Women have learned that even if it appears to be, “A Man’s World”, they can have a “Seat at the table.” The Vice President’s accomplishments have given minorities Wings-to-Soar to new levels without excuses. Because she was the seed of parents who refused to go the journey fast and alone, she will no doubt be one who will lead many to risk the journey where they can be inspirational, impactful, and influential as well. In the words of Former President Obama, “Yes we Can!”


Let us all celebrate God’s gift in Vice President Kamala Harris.

Coretta Scott King-Virginia Hamilton Award for Lifetime Achievement

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February is Black History Month

G. R. A. B. a Book Reading Program

Wednesday, Feb. 3rd, 10am

This is an online event.

Award-winning Author, Kelly Starling Lyons, Reader

The Black Family: Representation, Identity, and Diversity

Sunday, Feb. 7th, 2-2:30pm

This is an online event.

Join James Garvin and Dot Guthrie for an introduction to the 2021 Black History Theme and Black History Facts.

Celebrating a Birthday, History, Culture and Family: Remembering the late Congressman John Lewis

Sunday, Feb. 21st, 2-3pm

This is an online event.

Dr. Benjamin Hinton will read the late Congressman's book, Preaching to the Chickens.

Councilman Charles Odom will present the Black History Month Proclamation from the City of Gastonia.


Pastor Ricky Collins (Fairview City Church, Gastonia, NC) and Rev. Kenneth Falls (Mt. Zion Missionary Baptist Church, Valdese, NC), will participate.


A trombone solo by Mr. K'mari Spikes (a tribute to Trombone Shorty, a Coretta Scott King Book Award) will be rendered.


Award-winning author Ms. Tonya Bolden (writer of non-fiction books for young people).


Dr. Melissa Balknight, Associate Superintendent, Gaston County Schools, will share. Gaston County Schools will offer students the opportunity to take African American Studies at any high school this Fall (in person or virtual). She will share additional opportunities for family involvement for the remainder of the year.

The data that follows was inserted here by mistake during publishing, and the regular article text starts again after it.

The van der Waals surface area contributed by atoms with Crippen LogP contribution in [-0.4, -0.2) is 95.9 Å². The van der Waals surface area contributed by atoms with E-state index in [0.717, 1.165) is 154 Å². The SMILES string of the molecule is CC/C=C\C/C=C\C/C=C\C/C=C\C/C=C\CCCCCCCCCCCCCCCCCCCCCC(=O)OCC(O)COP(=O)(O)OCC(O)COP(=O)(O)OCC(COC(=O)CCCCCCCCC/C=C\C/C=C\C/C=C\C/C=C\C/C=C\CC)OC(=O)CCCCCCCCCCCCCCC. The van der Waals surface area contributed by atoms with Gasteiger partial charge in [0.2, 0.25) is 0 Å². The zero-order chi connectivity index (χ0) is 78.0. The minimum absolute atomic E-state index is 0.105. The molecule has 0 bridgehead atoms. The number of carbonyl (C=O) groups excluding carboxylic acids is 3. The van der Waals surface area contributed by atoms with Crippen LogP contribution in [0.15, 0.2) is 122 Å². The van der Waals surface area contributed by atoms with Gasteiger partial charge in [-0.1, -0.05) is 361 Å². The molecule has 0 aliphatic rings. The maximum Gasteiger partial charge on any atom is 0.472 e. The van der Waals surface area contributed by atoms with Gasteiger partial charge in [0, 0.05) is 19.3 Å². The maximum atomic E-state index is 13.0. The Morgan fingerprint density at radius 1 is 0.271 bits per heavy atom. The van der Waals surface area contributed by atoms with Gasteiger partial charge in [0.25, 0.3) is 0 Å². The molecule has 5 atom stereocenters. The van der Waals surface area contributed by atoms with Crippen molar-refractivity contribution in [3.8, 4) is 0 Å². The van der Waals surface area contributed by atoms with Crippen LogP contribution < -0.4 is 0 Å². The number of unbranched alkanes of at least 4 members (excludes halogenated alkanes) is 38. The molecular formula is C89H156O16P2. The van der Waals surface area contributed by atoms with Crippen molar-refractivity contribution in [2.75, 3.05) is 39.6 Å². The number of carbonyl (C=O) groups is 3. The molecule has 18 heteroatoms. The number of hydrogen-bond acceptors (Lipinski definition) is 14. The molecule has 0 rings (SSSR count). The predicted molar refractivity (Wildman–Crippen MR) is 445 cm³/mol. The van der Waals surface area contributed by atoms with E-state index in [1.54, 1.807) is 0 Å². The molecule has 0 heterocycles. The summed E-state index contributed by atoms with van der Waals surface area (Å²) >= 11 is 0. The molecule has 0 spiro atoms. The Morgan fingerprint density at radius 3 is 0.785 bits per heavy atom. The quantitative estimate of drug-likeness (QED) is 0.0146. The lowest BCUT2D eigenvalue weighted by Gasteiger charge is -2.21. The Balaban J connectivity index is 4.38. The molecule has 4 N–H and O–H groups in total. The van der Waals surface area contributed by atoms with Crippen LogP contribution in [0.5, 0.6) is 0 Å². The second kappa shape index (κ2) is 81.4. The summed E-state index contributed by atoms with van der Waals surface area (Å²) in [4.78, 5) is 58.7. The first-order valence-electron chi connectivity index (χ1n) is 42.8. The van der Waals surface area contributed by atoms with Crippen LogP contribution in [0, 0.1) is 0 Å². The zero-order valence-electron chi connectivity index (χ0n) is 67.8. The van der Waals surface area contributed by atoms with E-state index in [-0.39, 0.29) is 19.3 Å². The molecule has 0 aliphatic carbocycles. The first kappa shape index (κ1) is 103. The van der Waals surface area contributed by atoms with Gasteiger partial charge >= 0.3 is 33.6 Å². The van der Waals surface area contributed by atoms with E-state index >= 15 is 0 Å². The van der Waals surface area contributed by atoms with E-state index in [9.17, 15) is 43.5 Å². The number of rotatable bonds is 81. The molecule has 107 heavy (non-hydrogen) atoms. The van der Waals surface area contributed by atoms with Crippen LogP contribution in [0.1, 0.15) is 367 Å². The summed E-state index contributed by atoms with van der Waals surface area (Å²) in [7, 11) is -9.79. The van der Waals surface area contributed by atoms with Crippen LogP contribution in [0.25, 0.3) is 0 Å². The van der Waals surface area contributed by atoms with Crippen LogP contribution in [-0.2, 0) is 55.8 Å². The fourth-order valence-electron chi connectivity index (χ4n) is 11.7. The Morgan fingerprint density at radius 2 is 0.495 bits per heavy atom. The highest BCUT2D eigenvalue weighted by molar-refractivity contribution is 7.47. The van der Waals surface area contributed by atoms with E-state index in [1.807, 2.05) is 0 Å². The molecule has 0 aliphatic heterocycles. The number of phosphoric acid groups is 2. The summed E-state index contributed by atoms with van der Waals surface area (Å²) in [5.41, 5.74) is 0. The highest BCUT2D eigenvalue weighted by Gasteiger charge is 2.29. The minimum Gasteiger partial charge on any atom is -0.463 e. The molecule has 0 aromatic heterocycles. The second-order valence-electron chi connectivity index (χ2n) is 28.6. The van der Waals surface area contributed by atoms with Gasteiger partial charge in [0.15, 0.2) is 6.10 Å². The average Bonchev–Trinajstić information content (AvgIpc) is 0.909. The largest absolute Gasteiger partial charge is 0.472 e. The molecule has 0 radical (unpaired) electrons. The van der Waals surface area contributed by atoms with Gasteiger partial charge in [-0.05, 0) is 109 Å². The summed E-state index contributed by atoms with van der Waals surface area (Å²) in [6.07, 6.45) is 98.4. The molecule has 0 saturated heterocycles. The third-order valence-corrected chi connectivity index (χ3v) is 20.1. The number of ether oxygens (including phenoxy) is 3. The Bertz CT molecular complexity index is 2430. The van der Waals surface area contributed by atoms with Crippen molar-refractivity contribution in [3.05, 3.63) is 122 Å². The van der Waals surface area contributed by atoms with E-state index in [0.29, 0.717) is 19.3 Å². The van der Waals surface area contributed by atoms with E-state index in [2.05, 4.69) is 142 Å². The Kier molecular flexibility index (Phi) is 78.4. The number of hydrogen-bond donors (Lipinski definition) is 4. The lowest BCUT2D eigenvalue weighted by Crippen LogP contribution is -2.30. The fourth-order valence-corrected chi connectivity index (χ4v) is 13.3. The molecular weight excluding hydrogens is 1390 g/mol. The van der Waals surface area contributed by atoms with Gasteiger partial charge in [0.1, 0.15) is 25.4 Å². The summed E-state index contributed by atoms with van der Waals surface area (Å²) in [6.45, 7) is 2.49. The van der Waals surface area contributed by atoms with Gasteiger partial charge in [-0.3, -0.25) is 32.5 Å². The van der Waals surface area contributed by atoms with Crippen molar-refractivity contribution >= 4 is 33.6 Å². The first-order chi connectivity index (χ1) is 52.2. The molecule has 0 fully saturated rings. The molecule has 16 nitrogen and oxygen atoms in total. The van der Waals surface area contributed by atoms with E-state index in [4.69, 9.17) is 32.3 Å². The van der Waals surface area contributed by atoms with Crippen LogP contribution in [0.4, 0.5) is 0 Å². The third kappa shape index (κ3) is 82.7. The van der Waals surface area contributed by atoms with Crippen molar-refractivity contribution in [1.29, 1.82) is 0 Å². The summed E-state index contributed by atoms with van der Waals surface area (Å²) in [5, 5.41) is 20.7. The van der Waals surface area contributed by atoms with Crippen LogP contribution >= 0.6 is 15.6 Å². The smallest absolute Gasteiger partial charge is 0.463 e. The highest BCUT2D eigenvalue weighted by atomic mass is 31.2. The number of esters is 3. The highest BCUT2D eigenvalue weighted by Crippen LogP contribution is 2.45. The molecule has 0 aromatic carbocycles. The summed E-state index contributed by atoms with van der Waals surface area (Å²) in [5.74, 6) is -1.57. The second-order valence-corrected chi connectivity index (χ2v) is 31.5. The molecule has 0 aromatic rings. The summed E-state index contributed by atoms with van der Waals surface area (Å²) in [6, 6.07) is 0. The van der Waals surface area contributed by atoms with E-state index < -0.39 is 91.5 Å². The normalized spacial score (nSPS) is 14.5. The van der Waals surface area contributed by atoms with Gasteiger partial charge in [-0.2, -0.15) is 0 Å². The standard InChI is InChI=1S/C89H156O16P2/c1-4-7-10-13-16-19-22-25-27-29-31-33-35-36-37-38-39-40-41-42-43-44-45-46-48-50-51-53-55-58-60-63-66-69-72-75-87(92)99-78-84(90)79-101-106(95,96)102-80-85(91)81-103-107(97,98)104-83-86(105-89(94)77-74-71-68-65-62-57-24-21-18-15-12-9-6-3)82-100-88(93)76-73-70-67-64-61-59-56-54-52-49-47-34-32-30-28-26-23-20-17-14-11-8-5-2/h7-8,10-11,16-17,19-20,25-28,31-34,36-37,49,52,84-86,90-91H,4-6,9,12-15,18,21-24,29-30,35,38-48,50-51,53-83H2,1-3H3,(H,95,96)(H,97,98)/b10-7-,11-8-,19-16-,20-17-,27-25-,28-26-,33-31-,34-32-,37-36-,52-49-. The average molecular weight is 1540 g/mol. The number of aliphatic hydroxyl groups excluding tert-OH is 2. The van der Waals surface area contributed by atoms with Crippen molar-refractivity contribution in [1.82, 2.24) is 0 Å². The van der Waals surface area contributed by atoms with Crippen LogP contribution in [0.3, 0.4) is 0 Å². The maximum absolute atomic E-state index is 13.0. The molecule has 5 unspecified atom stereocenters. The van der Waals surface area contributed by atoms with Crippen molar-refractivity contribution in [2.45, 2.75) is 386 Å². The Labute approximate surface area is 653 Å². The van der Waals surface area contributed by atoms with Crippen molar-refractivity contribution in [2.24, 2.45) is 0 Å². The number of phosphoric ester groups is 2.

All of this will be navigated by Mr. Torben Ross, Principal at Robinson Elementary School.

Bedtime Stories with Torben and Terronna

Tuesday, Feb. 23rd, 7-7:30pm

This is an online event.

Want to hear a great Bedtime Story? Put on your pj's and join Torben and Terronna for a great read.

Gastonia’s “Negro Hospital” in 1954

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A Gaston Gazette article, published on August 12, 1954, reported a significant change in the administrative personnel of the “Negro Hospital” in Gastonia. This change was announced by Frank Young, the chairman of the board of trustees. The two serving administrators, Mrs. Ellen Simpson and Mr. Howard Shrum, were being replaced by Miss Betty Faye Connor, the manager of the night nursing staff at Gaston Memorial Hospital.


Mrs. Simpson was invited to stay on as head nurse which she declined. She had begun her work at the hospital in 1938, being “loaned” for a month from Garrison General Hospital. Seeing a greater need for the services at the Negro hospital, she stayed on and served there for 16 years.


It was further reported that the board of trustees received criticism that “the Negroes do not have any “say” in the operation of the hospital”. In response, Mr. Young said that the trustees had recently appointed an advisory committee from the Negro population. He was quoted also as saying that the board had “consulted with members of their race relative to our plans for the future at the hospital. We believe we are embarked on a program which will give the Negro race additional and more efficient hospital services.”